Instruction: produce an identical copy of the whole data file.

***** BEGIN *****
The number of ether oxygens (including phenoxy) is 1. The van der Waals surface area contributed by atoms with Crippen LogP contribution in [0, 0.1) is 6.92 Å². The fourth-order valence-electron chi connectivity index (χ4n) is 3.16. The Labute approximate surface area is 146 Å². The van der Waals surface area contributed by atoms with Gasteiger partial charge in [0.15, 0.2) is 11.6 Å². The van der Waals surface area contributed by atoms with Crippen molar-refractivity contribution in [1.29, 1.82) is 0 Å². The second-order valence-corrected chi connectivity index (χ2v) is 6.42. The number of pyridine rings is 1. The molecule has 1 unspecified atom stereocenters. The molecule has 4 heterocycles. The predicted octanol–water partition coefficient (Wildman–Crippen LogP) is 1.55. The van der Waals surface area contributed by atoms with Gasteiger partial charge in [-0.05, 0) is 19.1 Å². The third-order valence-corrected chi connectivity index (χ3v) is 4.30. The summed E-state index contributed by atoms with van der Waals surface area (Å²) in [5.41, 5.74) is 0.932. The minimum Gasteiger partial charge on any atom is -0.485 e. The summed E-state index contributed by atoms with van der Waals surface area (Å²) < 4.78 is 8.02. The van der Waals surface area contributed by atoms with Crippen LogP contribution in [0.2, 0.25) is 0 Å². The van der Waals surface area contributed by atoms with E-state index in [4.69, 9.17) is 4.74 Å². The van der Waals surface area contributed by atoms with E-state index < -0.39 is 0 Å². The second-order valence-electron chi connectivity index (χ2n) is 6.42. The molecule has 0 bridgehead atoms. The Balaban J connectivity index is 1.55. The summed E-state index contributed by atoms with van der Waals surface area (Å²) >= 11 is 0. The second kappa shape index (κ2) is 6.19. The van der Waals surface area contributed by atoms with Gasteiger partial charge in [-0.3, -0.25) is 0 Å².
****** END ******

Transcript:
The number of ether oxygens (including phenoxy) is 1. The van der Waals surface area contributed by atoms with Crippen LogP contribution in [0, 0.1) is 6.92 Å². The fourth-order valence-electron chi connectivity index (χ4n) is 3.16. The Labute approximate surface area is 146 Å². The van der Waals surface area contributed by atoms with Gasteiger partial charge in [0.15, 0.2) is 11.6 Å². The van der Waals surface area contributed by atoms with Crippen molar-refractivity contribution in [1.29, 1.82) is 0 Å². The second-order valence-corrected chi connectivity index (χ2v) is 6.42. The number of pyridine rings is 1. The molecule has 1 unspecified atom stereocenters. The molecule has 4 heterocycles. The predicted octanol–water partition coefficient (Wildman–Crippen LogP) is 1.55. The van der Waals surface area contributed by atoms with Gasteiger partial charge in [-0.05, 0) is 19.1 Å². The third-order valence-corrected chi connectivity index (χ3v) is 4.30. The summed E-state index contributed by atoms with van der Waals surface area (Å²) in [5.41, 5.74) is 0.932. The minimum Gasteiger partial charge on any atom is -0.485 e. The summed E-state index contributed by atoms with van der Waals surface area (Å²) < 4.78 is 8.02. The van der Waals surface area contributed by atoms with Crippen LogP contribution in [0.2, 0.25) is 0 Å². The van der Waals surface area contributed by atoms with E-state index in [4.69, 9.17) is 4.74 Å². The van der Waals surface area contributed by atoms with E-state index < -0.39 is 0 Å². The second-order valence-electron chi connectivity index (χ2n) is 6.42. The molecule has 0 bridgehead atoms. The Balaban J connectivity index is 1.55. The summed E-state index contributed by atoms with van der Waals surface area (Å²) >= 11 is 0. The second kappa shape index (κ2) is 6.19. The van der Waals surface area contributed by atoms with Gasteiger partial charge in [-0.3, -0.25) is 0 Å².